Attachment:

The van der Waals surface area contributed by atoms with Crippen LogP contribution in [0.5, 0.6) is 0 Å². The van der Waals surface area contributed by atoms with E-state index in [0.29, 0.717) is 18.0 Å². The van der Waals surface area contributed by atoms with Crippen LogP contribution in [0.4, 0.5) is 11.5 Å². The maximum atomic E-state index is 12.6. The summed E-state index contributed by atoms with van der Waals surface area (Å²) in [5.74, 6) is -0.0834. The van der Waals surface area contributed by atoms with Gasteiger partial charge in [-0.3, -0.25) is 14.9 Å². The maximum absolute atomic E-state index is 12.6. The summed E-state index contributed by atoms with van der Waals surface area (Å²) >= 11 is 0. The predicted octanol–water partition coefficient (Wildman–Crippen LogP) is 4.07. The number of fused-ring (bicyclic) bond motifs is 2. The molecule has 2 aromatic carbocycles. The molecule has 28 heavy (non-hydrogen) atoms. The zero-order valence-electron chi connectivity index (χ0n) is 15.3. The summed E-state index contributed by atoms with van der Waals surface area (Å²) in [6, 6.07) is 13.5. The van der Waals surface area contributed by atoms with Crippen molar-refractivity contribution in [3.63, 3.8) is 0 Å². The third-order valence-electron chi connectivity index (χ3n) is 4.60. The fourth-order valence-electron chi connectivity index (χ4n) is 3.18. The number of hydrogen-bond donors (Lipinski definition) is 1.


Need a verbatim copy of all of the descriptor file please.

The van der Waals surface area contributed by atoms with Crippen LogP contribution in [0.5, 0.6) is 0 Å². The van der Waals surface area contributed by atoms with E-state index in [0.29, 0.717) is 18.0 Å². The van der Waals surface area contributed by atoms with Crippen LogP contribution in [0.4, 0.5) is 11.5 Å². The maximum atomic E-state index is 12.6. The summed E-state index contributed by atoms with van der Waals surface area (Å²) in [5.74, 6) is -0.0834. The van der Waals surface area contributed by atoms with Gasteiger partial charge in [-0.3, -0.25) is 14.9 Å². The maximum absolute atomic E-state index is 12.6. The summed E-state index contributed by atoms with van der Waals surface area (Å²) >= 11 is 0. The predicted octanol–water partition coefficient (Wildman–Crippen LogP) is 4.07. The number of fused-ring (bicyclic) bond motifs is 2. The molecule has 2 aromatic carbocycles. The molecule has 28 heavy (non-hydrogen) atoms. The zero-order valence-electron chi connectivity index (χ0n) is 15.3. The summed E-state index contributed by atoms with van der Waals surface area (Å²) in [6, 6.07) is 13.5. The van der Waals surface area contributed by atoms with Crippen molar-refractivity contribution in [3.63, 3.8) is 0 Å². The third-order valence-electron chi connectivity index (χ3n) is 4.60. The fourth-order valence-electron chi connectivity index (χ4n) is 3.18. The number of hydrogen-bond donors (Lipinski definition) is 1.